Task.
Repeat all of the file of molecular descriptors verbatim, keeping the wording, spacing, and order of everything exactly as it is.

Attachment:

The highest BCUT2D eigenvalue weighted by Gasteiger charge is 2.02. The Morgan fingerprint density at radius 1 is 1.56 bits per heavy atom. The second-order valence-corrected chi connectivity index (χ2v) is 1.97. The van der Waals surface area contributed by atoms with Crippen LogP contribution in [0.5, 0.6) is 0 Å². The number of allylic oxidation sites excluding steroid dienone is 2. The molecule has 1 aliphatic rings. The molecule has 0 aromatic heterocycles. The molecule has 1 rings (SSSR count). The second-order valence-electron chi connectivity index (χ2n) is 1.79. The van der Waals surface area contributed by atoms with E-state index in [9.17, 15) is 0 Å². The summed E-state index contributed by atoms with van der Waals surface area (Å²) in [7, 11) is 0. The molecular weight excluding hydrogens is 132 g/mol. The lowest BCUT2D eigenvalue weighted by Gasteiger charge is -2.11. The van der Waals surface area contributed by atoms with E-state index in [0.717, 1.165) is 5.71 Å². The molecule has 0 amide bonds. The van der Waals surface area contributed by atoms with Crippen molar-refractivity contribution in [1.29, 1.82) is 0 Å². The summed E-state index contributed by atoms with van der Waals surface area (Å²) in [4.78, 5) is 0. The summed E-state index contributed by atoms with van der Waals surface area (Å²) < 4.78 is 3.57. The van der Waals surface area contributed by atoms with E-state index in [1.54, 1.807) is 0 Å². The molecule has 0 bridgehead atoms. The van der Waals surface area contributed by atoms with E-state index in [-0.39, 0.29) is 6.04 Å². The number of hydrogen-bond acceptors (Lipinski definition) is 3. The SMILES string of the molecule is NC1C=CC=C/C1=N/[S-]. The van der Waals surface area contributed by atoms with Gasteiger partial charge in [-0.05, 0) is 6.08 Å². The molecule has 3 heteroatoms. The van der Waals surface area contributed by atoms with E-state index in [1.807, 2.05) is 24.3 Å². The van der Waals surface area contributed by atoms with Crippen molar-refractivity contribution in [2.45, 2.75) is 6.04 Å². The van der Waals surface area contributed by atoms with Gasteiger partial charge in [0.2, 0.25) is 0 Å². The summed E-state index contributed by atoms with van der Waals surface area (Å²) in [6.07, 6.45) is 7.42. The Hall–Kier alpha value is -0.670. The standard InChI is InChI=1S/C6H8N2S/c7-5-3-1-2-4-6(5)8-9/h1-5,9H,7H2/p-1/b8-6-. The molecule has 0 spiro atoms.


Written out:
The highest BCUT2D eigenvalue weighted by Gasteiger charge is 2.02. The Morgan fingerprint density at radius 1 is 1.56 bits per heavy atom. The second-order valence-corrected chi connectivity index (χ2v) is 1.97. The van der Waals surface area contributed by atoms with Crippen LogP contribution in [0.5, 0.6) is 0 Å². The number of allylic oxidation sites excluding steroid dienone is 2. The molecule has 1 aliphatic rings. The molecule has 0 aromatic heterocycles. The molecule has 1 rings (SSSR count). The second-order valence-electron chi connectivity index (χ2n) is 1.79. The van der Waals surface area contributed by atoms with E-state index in [9.17, 15) is 0 Å². The summed E-state index contributed by atoms with van der Waals surface area (Å²) in [7, 11) is 0. The molecular weight excluding hydrogens is 132 g/mol. The lowest BCUT2D eigenvalue weighted by Gasteiger charge is -2.11. The van der Waals surface area contributed by atoms with E-state index in [0.717, 1.165) is 5.71 Å². The molecule has 0 amide bonds. The van der Waals surface area contributed by atoms with Crippen molar-refractivity contribution in [1.29, 1.82) is 0 Å². The summed E-state index contributed by atoms with van der Waals surface area (Å²) in [4.78, 5) is 0. The summed E-state index contributed by atoms with van der Waals surface area (Å²) < 4.78 is 3.57. The van der Waals surface area contributed by atoms with E-state index in [1.54, 1.807) is 0 Å². The molecule has 0 bridgehead atoms. The van der Waals surface area contributed by atoms with E-state index in [-0.39, 0.29) is 6.04 Å². The number of hydrogen-bond acceptors (Lipinski definition) is 3. The SMILES string of the molecule is NC1C=CC=C/C1=N/[S-]. The van der Waals surface area contributed by atoms with Gasteiger partial charge in [-0.05, 0) is 6.08 Å². The molecule has 3 heteroatoms. The van der Waals surface area contributed by atoms with E-state index in [1.807, 2.05) is 24.3 Å². The van der Waals surface area contributed by atoms with Crippen molar-refractivity contribution in [2.45, 2.75) is 6.04 Å². The van der Waals surface area contributed by atoms with Gasteiger partial charge in [0.2, 0.25) is 0 Å². The summed E-state index contributed by atoms with van der Waals surface area (Å²) in [6.07, 6.45) is 7.42. The Hall–Kier alpha value is -0.670. The standard InChI is InChI=1S/C6H8N2S/c7-5-3-1-2-4-6(5)8-9/h1-5,9H,7H2/p-1/b8-6-. The molecule has 0 spiro atoms.